Glasgow & West Scotland

Agreement signed in Prestwick spaceport bid

Bristol Spaceplanes Image copyright Bristol Spaceplanes

Glasgow Prestwick Airport has signed an agreement with Houston Spaceport as it continues its bid to become the UK's first launch site.

The South Ayrshire airport is developing plans for a spaceport that could see the first satellites and rockets launched from the UK.

The length of the runways and coastal take-off routes are said to be in Prestwick's favour.

A feasibility study indicated it could be operational with £1m of investment.

Leaders of Glasgow Prestwick Airport Spaceport met with a delegation from Houston Spaceport and the Rice Space Institute on Tuesday to sign a memorandum of understanding (MOU) that will allow both parties to share best practice for commercial space launch activities, operation, safety and environmental standards.

Houston Spaceport was granted a launch site licence last summer to operate horizontal space launch from its site at Ellington Airport in Texas, making it the 10th commercial spaceport in the US.

'Ambitious endeavour'

The Civil Aviation Authority (CAA), UK Department for Transport and UK Space Agency still have to set out the regulatory framework before UK spaceports can be established.

Arturo Machuca, general manager of Houston Spaceport, said: "The pioneers who first made inroads in space travel and space exploration began as contestants in a race, but soon realised that any hope of safely and efficiently reaching those goals would require productive and valuable partnerships.

"As we begin the next steps in this ambitious endeavour, partnerships like this with the Glasgow Prestwick Spaceport will benefit everyone, and will strengthen not only our assets and technology but also our resolve to make commercial space travel a viable and valuable tool for the future."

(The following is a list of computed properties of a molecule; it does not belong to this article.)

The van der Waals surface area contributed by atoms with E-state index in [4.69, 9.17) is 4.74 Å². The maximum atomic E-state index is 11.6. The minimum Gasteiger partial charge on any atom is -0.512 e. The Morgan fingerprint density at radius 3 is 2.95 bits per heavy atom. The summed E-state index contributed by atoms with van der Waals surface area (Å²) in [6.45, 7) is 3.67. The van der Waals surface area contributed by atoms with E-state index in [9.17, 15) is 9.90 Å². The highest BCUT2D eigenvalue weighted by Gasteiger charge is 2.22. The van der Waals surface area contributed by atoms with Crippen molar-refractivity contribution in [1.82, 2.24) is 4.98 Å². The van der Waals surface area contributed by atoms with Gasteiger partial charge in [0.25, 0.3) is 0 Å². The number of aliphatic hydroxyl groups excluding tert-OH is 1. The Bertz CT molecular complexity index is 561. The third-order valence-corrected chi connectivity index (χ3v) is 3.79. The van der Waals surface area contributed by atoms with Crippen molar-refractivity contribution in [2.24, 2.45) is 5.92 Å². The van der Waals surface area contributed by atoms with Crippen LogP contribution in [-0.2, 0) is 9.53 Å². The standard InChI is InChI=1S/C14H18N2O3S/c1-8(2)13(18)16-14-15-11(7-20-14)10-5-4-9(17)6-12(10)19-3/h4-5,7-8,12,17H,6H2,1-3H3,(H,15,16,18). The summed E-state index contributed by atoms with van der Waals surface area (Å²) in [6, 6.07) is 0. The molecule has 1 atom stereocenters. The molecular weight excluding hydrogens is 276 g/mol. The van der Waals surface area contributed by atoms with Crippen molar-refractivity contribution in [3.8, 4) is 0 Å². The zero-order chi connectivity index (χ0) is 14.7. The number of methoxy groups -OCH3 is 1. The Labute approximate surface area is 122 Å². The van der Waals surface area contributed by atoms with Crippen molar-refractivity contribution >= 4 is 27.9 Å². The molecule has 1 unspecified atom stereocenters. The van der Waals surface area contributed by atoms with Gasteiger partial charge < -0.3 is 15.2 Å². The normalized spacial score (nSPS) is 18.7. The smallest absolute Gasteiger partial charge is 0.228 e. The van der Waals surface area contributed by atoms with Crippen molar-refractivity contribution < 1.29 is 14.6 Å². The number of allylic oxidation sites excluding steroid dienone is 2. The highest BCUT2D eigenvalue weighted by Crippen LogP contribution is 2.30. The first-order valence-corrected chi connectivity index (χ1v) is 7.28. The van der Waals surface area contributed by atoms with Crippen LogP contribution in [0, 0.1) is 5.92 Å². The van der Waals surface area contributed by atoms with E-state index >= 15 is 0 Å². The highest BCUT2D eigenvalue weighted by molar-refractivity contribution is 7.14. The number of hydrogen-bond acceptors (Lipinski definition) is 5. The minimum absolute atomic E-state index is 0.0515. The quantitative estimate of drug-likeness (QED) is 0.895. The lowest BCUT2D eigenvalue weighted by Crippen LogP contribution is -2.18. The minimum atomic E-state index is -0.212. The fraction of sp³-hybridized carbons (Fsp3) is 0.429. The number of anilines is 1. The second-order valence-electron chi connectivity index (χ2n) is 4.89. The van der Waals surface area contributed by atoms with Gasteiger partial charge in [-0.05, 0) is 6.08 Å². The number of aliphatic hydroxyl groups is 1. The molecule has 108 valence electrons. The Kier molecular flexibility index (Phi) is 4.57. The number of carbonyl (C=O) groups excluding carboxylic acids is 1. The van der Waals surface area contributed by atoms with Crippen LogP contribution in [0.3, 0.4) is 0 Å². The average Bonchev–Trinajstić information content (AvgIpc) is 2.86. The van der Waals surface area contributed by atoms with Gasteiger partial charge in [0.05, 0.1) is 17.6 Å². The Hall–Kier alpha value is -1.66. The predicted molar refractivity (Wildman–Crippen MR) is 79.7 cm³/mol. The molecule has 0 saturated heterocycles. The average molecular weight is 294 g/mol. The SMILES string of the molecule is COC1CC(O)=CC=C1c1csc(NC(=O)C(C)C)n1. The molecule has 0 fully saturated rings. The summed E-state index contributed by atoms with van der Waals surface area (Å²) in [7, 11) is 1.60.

Glasgow Prestwick Spaceport said it would benefit from Houston's existing agreements with Nasa, which enable them to use Nasa technology, research and resources in a commercial environment.

The partnership could also lead to customer referrals between the two spaceports, with Prestwick customers who have requirements for equatorial/tropical launches referred to Houston, and Houston customers looking for polar launches referred to Prestwick.

'Huge economic benefits'

Glasgow Prestwick Airport Spaceport director Richard Jenner said: "We couldn't wish for a more experienced partner than Houston.

"They have a long history of facilitating government-funded launches and it is exciting to be embarking on the move to commercial space launches alongside them.

"This partnership will hopefully expedite the establishment of a spaceport at Prestwick, as soon as we have the guidance from the CAA, Dft and UK Space Agency on what a regulatory framework will involve for UK spaceports. We would anticipate that we will have this clarity at some point in 2017.

"Glasgow Prestwick developing a spaceport in Scotland will bring huge economic benefits - up to £320m towards our economy.

"This is before taking account of the further added value that the spaceport, our partners in the developing aerospace campus around us and wider science in technology industries in Scotland can gain from having access to Nasa research and resources."

Secretary of State for Scotland David Mundell said: "This is good news for the future of spaceport development in Scotland and I am pleased to see such momentum behind it.

"The UK government's Modern Transport Bill, to be published early next year, will help create the right legal framework for these new developments to progress.

"A British spaceport would represent a new frontier for our country. It would create skilled jobs in a cutting-edge industry, and today's announcement means Prestwick is a frontrunner to boldly go at the forefront of this exciting new era of travel."

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